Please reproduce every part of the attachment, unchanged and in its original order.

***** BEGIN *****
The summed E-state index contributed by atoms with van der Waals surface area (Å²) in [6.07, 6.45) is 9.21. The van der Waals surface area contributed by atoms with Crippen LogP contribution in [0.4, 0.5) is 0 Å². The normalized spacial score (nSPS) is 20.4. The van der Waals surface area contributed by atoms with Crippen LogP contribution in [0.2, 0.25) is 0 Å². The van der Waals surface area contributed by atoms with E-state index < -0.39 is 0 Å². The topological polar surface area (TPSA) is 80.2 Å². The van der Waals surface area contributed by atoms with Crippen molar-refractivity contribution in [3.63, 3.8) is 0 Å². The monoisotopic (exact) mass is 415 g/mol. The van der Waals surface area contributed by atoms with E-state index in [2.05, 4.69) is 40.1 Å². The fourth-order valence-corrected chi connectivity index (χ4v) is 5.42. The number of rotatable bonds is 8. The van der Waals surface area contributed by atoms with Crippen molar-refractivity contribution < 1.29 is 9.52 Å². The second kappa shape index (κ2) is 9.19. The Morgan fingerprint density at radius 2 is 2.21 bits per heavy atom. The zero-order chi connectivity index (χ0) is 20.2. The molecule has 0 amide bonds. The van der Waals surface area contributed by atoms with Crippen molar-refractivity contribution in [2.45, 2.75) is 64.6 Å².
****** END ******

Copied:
The summed E-state index contributed by atoms with van der Waals surface area (Å²) in [6.07, 6.45) is 9.21. The van der Waals surface area contributed by atoms with Crippen LogP contribution in [0.4, 0.5) is 0 Å². The normalized spacial score (nSPS) is 20.4. The van der Waals surface area contributed by atoms with Crippen LogP contribution in [0.2, 0.25) is 0 Å². The van der Waals surface area contributed by atoms with E-state index < -0.39 is 0 Å². The topological polar surface area (TPSA) is 80.2 Å². The van der Waals surface area contributed by atoms with Crippen molar-refractivity contribution in [3.63, 3.8) is 0 Å². The monoisotopic (exact) mass is 415 g/mol. The van der Waals surface area contributed by atoms with E-state index in [2.05, 4.69) is 40.1 Å². The fourth-order valence-corrected chi connectivity index (χ4v) is 5.42. The number of rotatable bonds is 8. The van der Waals surface area contributed by atoms with Crippen molar-refractivity contribution < 1.29 is 9.52 Å². The second kappa shape index (κ2) is 9.19. The Morgan fingerprint density at radius 2 is 2.21 bits per heavy atom. The zero-order chi connectivity index (χ0) is 20.2. The molecule has 0 amide bonds. The van der Waals surface area contributed by atoms with Crippen molar-refractivity contribution in [2.45, 2.75) is 64.6 Å².